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Saturday, September 21, 2019
SANTIAGO, Mar 14 2007 (IPS) - Fears of censorship were triggered by a decision by Chile’s public television station to postpone the broadcast of a documentary on the 1879-1883 war between Chile, Peru and Bolivia in response to a request by Chilean Foreign Minister Alejandro Foxley, who had been contacted by the Peruvian government.
The postponement represents “an extremely serious case of censorship of artistic expression, of a work of research that is clearly professional, since it was approved by the television station at all levels,” Felipe Portales, head of the Freedom of Expression Programme at the public University of Chile’s Institute of Communications and Image, told IPS.
Contrary to “the policy of the ostrich hiding its head in the sand in the face of problems, the documentary could have been useful for confronting and dealing with the pending conflicts” that continue to affect relations between Chile and Peru, said Portales, a sociologist by training who specialises in international relations and human rights.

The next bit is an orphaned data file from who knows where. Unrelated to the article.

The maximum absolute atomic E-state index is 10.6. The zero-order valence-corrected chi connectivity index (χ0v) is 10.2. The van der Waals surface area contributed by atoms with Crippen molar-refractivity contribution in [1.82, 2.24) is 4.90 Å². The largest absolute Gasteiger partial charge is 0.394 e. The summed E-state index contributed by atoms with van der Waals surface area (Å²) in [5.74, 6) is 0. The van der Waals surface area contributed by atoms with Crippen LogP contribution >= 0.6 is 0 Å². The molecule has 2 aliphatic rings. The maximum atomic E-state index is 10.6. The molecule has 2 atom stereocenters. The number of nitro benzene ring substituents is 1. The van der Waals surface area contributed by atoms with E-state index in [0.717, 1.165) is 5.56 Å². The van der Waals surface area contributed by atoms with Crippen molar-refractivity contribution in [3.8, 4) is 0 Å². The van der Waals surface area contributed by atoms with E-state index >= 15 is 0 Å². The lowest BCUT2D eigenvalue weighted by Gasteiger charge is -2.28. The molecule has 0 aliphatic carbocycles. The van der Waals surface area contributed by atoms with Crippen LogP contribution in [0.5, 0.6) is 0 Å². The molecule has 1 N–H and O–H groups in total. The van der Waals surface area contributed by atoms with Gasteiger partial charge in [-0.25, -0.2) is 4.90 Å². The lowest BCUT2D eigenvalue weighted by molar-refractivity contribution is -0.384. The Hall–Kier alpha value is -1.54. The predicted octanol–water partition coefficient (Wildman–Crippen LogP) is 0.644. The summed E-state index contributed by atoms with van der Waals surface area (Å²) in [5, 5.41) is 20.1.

In the 1879-1883 War of the Pacific, Chile gained mineral-rich territory, while Bolivia lost its entire Pacific coastline, becoming a landlocked country, and Peru lost the provinces of Tarapaca and Arica.
Minister Foxley admitted Monday that he had spoken with the chairman of the board of the public Televisión Nacional de Chile (TVN) station, Francisco Vidal, about the possibility of rescheduling the airing of the documentary “Epopeya”, as requested by the Peruvian government.
The documentary was the result of two years of work by the Nuevo Espacio production company, with funds from the governmental National Television Council and cooperation by the armed forces of Chile, Peru and Bolivia.
“Our assessment was that we are at a turning point in establishing relations with Peru that could overcome the traumas of the past, and it seemed to me necessary for TVN to have all of the facts needed to make a decision,” said Foxley.